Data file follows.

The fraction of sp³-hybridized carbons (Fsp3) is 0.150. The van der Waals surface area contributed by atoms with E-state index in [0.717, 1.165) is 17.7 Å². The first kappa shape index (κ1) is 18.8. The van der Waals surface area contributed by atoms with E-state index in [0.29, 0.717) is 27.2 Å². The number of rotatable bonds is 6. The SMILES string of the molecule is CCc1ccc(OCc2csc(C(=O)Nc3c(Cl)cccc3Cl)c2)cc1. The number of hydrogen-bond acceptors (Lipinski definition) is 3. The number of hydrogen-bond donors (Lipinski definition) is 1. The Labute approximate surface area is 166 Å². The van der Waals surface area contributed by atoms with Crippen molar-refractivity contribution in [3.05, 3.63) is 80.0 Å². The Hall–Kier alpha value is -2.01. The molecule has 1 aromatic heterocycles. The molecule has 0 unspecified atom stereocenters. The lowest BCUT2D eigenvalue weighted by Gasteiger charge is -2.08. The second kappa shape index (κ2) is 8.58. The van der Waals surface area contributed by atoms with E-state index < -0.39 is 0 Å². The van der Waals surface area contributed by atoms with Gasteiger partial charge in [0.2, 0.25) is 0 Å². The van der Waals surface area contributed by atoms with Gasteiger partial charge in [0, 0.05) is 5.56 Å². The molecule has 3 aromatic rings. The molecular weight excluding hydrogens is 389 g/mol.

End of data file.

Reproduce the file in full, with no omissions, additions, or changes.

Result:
The fraction of sp³-hybridized carbons (Fsp3) is 0.150. The van der Waals surface area contributed by atoms with E-state index in [0.717, 1.165) is 17.7 Å². The first kappa shape index (κ1) is 18.8. The van der Waals surface area contributed by atoms with E-state index in [0.29, 0.717) is 27.2 Å². The number of rotatable bonds is 6. The SMILES string of the molecule is CCc1ccc(OCc2csc(C(=O)Nc3c(Cl)cccc3Cl)c2)cc1. The number of hydrogen-bond acceptors (Lipinski definition) is 3. The number of hydrogen-bond donors (Lipinski definition) is 1. The Labute approximate surface area is 166 Å². The van der Waals surface area contributed by atoms with Crippen molar-refractivity contribution in [3.05, 3.63) is 80.0 Å². The Hall–Kier alpha value is -2.01. The molecule has 1 aromatic heterocycles. The molecule has 0 unspecified atom stereocenters. The lowest BCUT2D eigenvalue weighted by Gasteiger charge is -2.08. The second kappa shape index (κ2) is 8.58. The van der Waals surface area contributed by atoms with E-state index < -0.39 is 0 Å². The van der Waals surface area contributed by atoms with Gasteiger partial charge in [0.2, 0.25) is 0 Å². The van der Waals surface area contributed by atoms with Gasteiger partial charge in [0, 0.05) is 5.56 Å². The molecule has 3 aromatic rings. The molecular weight excluding hydrogens is 389 g/mol.